A few weeks ago, I participated in a Ketchum leadership workshop where we probed dependent, independent and interdependent leadership styles. Respectively, this can be defined most simply as “you do it,” “I’ll do it,” and “we’ll do it.” Neat.
During the session, I raised the following: “It’s tough to lead others if you’re not recognized as having mastered something. And mastery can only come when you’ve pushed through the complacency of just being proficient.”
Okay, so this wasn’t an entirely original thought. Just a few hours before the session I happened to have read this Forbes’ article by Amity Shales, which contains this nugget:
(My father, Jared Shlaes…) gave the best career advice I’ve ever heard: There will come a moment when you are bored with an area of study and will want to try something new. But that boredom is the signal you’ve achieved mastery. You’ll be quitting at the moment when it’s most costly to do so. Only a mastered trade can be properly monetized.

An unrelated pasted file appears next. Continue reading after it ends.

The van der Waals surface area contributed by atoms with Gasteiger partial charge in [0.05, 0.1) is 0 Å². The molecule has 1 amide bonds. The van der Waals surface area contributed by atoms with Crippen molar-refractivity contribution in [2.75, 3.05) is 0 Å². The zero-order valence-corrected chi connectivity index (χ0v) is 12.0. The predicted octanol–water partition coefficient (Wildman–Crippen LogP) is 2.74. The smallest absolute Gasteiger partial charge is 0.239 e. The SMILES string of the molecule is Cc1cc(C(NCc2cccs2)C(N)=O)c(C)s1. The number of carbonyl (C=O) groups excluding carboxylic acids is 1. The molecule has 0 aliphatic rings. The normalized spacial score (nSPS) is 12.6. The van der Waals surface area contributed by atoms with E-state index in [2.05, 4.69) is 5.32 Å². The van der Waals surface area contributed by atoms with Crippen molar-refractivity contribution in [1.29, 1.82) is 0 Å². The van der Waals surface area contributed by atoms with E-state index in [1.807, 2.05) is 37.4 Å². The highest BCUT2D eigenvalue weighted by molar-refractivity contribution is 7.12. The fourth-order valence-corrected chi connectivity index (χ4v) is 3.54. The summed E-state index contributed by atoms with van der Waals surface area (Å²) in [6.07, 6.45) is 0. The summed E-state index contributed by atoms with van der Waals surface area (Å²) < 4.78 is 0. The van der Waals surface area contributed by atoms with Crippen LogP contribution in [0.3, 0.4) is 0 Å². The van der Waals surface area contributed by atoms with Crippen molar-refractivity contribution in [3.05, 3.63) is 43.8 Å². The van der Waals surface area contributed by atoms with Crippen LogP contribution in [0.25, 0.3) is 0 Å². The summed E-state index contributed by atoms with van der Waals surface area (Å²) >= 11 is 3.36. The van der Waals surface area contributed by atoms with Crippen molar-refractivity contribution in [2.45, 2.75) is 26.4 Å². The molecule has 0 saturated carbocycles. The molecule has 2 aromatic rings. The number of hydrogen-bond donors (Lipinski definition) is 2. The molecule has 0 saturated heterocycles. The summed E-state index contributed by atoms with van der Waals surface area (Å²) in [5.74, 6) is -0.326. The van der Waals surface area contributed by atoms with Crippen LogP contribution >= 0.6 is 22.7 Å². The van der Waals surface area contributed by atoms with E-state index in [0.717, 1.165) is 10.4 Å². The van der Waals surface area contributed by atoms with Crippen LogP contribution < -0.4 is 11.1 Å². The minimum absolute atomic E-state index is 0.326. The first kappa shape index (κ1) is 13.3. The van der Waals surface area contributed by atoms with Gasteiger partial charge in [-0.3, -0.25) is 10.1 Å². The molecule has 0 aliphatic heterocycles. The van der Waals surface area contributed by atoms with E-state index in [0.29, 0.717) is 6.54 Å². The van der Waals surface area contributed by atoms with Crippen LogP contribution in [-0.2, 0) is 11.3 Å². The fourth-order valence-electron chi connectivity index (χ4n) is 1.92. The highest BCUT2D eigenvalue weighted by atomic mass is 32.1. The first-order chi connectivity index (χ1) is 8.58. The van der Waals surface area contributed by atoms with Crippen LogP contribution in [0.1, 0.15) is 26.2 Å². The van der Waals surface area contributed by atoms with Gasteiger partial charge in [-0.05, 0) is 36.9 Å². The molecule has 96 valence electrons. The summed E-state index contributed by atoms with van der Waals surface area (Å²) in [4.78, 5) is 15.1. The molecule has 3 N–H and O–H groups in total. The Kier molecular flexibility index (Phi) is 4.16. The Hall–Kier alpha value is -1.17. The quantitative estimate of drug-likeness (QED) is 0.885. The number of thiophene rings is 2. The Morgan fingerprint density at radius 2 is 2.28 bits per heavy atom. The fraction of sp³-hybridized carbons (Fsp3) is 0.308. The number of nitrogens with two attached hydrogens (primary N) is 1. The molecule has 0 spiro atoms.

How do these thoughts on mastery and proficiency apply to crisis management? It gets back to a statement I’ve often made. “It takes about 5-7 years to learn all of the rules of crisis management and the rest of your career to challenge every single one of those rules.” You have to constantly challenge assumptions and look beyond the obvious to be a master of your craft. (That’s why I and others strongly favor experienced crisis managers and teams over plans.)
I’ve recently stumbled on other viewpoints complementary to this one: Continue reading Crisis Management: Mastery and Proficiency